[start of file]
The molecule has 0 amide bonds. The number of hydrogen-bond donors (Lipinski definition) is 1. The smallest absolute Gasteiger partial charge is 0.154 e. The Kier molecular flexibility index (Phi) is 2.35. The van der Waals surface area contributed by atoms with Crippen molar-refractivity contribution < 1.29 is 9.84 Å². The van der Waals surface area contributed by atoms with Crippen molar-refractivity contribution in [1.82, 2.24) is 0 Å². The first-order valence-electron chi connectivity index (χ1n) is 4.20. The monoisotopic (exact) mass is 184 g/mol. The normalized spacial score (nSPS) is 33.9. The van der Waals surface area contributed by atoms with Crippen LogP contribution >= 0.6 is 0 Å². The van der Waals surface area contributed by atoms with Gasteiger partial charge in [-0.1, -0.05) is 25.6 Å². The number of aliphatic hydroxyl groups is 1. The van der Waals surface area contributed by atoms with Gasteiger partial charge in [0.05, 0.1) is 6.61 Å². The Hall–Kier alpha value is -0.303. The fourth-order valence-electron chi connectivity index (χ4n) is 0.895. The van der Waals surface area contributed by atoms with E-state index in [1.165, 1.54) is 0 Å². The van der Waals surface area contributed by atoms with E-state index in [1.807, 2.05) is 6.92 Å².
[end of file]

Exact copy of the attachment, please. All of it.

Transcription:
The molecule has 0 amide bonds. The number of hydrogen-bond donors (Lipinski definition) is 1. The smallest absolute Gasteiger partial charge is 0.154 e. The Kier molecular flexibility index (Phi) is 2.35. The van der Waals surface area contributed by atoms with Crippen molar-refractivity contribution < 1.29 is 9.84 Å². The van der Waals surface area contributed by atoms with Crippen molar-refractivity contribution in [1.82, 2.24) is 0 Å². The first-order valence-electron chi connectivity index (χ1n) is 4.20. The monoisotopic (exact) mass is 184 g/mol. The normalized spacial score (nSPS) is 33.9. The van der Waals surface area contributed by atoms with Crippen LogP contribution >= 0.6 is 0 Å². The van der Waals surface area contributed by atoms with Gasteiger partial charge in [-0.1, -0.05) is 25.6 Å². The number of aliphatic hydroxyl groups is 1. The van der Waals surface area contributed by atoms with Gasteiger partial charge in [0.05, 0.1) is 6.61 Å². The Hall–Kier alpha value is -0.303. The fourth-order valence-electron chi connectivity index (χ4n) is 0.895. The van der Waals surface area contributed by atoms with E-state index in [1.165, 1.54) is 0 Å². The van der Waals surface area contributed by atoms with E-state index in [1.807, 2.05) is 6.92 Å².